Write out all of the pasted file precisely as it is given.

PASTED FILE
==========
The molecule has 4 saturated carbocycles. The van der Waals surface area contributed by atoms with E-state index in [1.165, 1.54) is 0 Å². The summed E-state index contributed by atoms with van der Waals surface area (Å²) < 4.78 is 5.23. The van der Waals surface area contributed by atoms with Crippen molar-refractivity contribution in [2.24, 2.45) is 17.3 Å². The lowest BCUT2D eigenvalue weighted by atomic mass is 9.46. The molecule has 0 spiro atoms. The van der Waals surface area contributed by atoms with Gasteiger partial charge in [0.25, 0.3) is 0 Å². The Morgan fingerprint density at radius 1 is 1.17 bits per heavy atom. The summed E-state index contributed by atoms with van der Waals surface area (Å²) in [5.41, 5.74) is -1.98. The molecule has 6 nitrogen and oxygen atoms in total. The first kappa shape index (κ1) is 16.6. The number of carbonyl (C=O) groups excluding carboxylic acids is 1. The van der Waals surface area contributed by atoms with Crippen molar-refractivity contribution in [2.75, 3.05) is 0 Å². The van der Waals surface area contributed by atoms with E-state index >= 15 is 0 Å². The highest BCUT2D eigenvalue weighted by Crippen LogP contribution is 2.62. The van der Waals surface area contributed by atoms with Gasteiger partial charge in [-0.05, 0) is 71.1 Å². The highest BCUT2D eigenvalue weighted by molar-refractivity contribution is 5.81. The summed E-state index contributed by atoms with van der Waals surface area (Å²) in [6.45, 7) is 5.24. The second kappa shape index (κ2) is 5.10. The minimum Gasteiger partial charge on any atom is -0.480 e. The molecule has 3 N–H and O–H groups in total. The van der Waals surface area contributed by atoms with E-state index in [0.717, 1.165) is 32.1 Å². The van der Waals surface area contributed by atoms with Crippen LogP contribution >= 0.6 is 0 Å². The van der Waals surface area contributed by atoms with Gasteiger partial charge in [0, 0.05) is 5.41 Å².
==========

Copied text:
The molecule has 4 saturated carbocycles. The van der Waals surface area contributed by atoms with E-state index in [1.165, 1.54) is 0 Å². The summed E-state index contributed by atoms with van der Waals surface area (Å²) < 4.78 is 5.23. The van der Waals surface area contributed by atoms with Crippen molar-refractivity contribution in [2.24, 2.45) is 17.3 Å². The lowest BCUT2D eigenvalue weighted by atomic mass is 9.46. The molecule has 0 spiro atoms. The van der Waals surface area contributed by atoms with Gasteiger partial charge in [0.25, 0.3) is 0 Å². The Morgan fingerprint density at radius 1 is 1.17 bits per heavy atom. The summed E-state index contributed by atoms with van der Waals surface area (Å²) in [5.41, 5.74) is -1.98. The molecule has 6 nitrogen and oxygen atoms in total. The first kappa shape index (κ1) is 16.6. The number of carbonyl (C=O) groups excluding carboxylic acids is 1. The van der Waals surface area contributed by atoms with Crippen molar-refractivity contribution in [2.75, 3.05) is 0 Å². The van der Waals surface area contributed by atoms with E-state index >= 15 is 0 Å². The highest BCUT2D eigenvalue weighted by Crippen LogP contribution is 2.62. The van der Waals surface area contributed by atoms with Gasteiger partial charge in [-0.05, 0) is 71.1 Å². The highest BCUT2D eigenvalue weighted by molar-refractivity contribution is 5.81. The summed E-state index contributed by atoms with van der Waals surface area (Å²) in [6.45, 7) is 5.24. The second kappa shape index (κ2) is 5.10. The minimum Gasteiger partial charge on any atom is -0.480 e. The molecule has 3 N–H and O–H groups in total. The van der Waals surface area contributed by atoms with E-state index in [0.717, 1.165) is 32.1 Å². The van der Waals surface area contributed by atoms with Crippen LogP contribution >= 0.6 is 0 Å². The van der Waals surface area contributed by atoms with Gasteiger partial charge in [0, 0.05) is 5.41 Å².